Chicago Mayor Lori Lightfoot shocked a lot of people last month when she announced that she would only grant local media interviews to “black and brown” journalists. It was shocking because Democrats aren’t usually so openly racist in their policies.
“It’s a shame that in 2021, the City Hall press corps is overwhelmingly White in a city where more than half of the city identifies as Black, Latino, AAPI or Native American,” Lightfoot wrote at the time. “Diversity and inclusion is imperative across all institutions including media. In order to progress we must change.”
Her point? A little bit of racism never hurt anyone.
Her policy caught the attention of U.S. Civil Rights Commission member Peter Kirsanow. He cited the Equal Protection Clause of the Fourteenth Amendment, which prevents “official conduct discriminating on the basis of race,” something “any elected official in the United States should know.”
We shouldn’t assume anything from those who ignore the Constitution when it suits them.
“A government official, such as yourself, depriving individuals of opportunities, on the basis of their race is explicitly discriminatory,” Kirsanow wrote. “Government-sanctioned bigotry is the same sort of horrid behavior that Americans of all stripes rejected, fought against, and ultimately conquered decades ago. An objective observer cannot help but wonder why such immoral and un-American attitudes are coming from the Office of the Mayor of Chicago.”
This is happening because the 14th Amendment is no longer operative. It’s been replaced with “equality of outcomes” as the basic tenet of civil rights. That insidious policy ensures equality for some — and less equality for others — based on the color of their skin.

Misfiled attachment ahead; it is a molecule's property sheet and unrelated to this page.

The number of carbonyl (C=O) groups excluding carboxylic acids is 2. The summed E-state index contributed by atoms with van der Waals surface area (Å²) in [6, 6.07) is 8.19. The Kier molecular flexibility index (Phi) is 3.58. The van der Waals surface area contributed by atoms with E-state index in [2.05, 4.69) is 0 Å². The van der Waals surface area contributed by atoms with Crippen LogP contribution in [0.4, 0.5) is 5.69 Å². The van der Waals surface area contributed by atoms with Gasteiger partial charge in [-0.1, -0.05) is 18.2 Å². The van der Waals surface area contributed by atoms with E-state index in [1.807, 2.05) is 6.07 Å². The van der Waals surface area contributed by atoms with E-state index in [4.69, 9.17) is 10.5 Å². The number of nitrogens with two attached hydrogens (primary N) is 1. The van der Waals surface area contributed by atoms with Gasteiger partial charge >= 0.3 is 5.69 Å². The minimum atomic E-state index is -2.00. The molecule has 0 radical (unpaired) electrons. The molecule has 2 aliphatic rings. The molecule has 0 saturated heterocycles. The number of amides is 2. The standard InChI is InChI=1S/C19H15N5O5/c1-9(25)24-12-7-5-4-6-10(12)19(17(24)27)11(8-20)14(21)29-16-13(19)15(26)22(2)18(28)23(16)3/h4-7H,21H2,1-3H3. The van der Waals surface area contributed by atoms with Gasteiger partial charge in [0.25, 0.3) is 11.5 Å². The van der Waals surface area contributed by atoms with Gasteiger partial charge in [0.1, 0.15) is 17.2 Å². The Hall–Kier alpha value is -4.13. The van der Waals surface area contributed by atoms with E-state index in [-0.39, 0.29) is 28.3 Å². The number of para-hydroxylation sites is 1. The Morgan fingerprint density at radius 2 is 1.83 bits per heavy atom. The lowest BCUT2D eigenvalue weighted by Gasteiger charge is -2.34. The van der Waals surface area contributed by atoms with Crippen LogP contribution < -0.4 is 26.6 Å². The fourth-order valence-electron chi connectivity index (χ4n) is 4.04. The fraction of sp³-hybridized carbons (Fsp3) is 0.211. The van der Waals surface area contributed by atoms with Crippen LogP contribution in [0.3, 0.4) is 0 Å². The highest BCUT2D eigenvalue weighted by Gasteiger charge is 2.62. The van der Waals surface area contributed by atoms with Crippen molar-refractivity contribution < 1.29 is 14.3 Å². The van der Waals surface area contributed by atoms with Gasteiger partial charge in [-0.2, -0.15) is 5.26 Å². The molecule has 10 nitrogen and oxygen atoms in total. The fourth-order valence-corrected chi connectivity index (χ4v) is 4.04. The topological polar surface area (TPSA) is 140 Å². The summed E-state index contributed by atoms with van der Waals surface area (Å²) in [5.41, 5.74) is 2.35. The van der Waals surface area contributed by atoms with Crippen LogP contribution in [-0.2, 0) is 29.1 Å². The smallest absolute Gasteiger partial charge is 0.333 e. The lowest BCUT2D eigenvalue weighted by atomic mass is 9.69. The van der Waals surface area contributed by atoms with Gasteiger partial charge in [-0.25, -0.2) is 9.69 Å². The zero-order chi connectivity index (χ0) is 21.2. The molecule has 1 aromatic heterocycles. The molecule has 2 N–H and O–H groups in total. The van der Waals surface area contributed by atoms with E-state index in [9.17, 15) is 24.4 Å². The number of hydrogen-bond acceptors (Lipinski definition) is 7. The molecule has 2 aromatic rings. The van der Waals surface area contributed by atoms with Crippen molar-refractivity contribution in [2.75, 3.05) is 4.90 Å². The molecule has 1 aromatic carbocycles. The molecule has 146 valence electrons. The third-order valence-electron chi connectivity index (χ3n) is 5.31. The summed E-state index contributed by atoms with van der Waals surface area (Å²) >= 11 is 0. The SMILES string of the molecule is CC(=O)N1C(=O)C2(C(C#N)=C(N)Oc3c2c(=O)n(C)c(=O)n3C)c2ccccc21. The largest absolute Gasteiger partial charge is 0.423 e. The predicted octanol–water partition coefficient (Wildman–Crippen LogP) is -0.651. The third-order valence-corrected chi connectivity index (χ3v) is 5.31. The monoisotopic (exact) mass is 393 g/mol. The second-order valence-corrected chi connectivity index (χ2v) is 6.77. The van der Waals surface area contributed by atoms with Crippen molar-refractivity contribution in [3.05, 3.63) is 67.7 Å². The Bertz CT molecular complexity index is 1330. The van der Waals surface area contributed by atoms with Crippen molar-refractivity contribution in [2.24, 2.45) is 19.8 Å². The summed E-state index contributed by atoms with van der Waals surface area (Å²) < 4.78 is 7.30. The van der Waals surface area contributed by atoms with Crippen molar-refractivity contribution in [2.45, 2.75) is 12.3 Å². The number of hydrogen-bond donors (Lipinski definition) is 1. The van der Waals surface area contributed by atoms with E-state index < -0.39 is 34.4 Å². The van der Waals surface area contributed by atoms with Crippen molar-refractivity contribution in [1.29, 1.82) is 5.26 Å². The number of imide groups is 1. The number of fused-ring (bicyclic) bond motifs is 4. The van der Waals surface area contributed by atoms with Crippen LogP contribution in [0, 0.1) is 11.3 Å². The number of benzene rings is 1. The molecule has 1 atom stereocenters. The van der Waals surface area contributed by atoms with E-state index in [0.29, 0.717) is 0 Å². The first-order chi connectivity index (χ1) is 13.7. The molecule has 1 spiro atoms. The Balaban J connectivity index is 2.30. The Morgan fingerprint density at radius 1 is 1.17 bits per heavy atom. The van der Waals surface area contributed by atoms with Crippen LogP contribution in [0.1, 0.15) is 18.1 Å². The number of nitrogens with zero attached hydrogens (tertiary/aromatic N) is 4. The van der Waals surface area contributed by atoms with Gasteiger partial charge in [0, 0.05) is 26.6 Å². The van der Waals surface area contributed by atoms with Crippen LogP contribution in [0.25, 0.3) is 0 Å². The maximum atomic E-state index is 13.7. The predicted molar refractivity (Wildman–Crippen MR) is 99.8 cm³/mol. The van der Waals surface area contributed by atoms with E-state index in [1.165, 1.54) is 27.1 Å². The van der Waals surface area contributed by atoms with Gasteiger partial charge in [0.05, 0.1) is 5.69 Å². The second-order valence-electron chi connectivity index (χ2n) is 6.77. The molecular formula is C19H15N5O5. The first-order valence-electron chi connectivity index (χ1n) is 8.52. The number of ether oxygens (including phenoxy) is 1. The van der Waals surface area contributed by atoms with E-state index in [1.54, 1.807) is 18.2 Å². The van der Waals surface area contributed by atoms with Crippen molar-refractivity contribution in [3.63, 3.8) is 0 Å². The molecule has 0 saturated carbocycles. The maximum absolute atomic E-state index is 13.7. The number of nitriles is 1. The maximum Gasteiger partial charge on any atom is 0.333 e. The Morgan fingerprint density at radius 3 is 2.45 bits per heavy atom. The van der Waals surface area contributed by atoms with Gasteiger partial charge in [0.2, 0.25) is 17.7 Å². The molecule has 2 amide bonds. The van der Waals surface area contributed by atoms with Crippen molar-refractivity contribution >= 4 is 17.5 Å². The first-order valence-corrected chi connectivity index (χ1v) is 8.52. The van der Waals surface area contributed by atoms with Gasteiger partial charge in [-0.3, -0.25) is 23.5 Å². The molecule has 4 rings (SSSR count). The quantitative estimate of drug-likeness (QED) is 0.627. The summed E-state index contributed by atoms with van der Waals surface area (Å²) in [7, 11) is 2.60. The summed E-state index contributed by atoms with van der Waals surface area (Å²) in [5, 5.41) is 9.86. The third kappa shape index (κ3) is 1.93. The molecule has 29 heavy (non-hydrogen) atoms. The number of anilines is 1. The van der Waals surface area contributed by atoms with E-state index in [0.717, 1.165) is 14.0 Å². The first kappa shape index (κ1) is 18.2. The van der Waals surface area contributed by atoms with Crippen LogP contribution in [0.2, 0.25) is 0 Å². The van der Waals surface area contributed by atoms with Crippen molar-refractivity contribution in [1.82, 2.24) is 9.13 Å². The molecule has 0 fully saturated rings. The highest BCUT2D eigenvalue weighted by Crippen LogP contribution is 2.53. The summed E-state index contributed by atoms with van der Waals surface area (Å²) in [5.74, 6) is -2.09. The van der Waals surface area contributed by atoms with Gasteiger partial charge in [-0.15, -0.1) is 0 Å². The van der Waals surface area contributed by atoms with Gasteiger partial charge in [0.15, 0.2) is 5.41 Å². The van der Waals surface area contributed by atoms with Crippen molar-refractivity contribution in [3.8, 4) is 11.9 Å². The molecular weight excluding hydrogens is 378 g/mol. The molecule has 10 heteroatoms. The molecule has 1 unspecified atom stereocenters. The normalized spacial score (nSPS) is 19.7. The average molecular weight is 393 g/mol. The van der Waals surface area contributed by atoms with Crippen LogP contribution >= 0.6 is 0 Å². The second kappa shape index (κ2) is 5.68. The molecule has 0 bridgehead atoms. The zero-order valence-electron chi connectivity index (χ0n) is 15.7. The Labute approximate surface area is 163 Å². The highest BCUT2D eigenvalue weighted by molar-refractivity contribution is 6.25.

You can argue that “righting historic wrongs” is embedded in civil rights law. And you’d be right. What Kirsanow is saying is that two wrongs don’t make a right. You can’t “right historic wrongs” by creating another wrong.
Kirsanow also sent the Democrat a list of questions including which reporters did she grant and deny interviews, if she and the city of Chicago “discriminate” on race in other areas and in public service, and whether she instructs law enforcement to “enforce the law on a preferential basis.”
NEW: In light of my ongoing lawsuit, @USCCRgov Commissioner Peter Kirsanow wrote a letter to Mayor Lightfoot today demanding answers.
"A government official, such as yourself, depriving individuals of opportunities on the basis of their race is explicitly discriminatory." pic.twitter.com/dWY2blXGx8
— Thomas Catenacci (@ThomasCatenacci) June 14, 2021
Some of Kirsanow’s other questions are very uncomfortable for Lightfoot.
“Does the city of Chicago reserve a percentage of government employment positions for racial minorities?”
“Do you discriminate against people in the provision of public services? If so, why?”
“Do you have different tax rates for people of different races? If so, why?”
“Do you instruct law enforcement to enforce the law on a preferential basis or is there an informal understanding that the law is to be enforced on a preferential basis?”
Those are questions that might have been asked of Bull Connor, the Mississippi sheriff who turned the dogs loose on children marching for equal rights. A racist is a racist and differences in skin color don’t excuse it.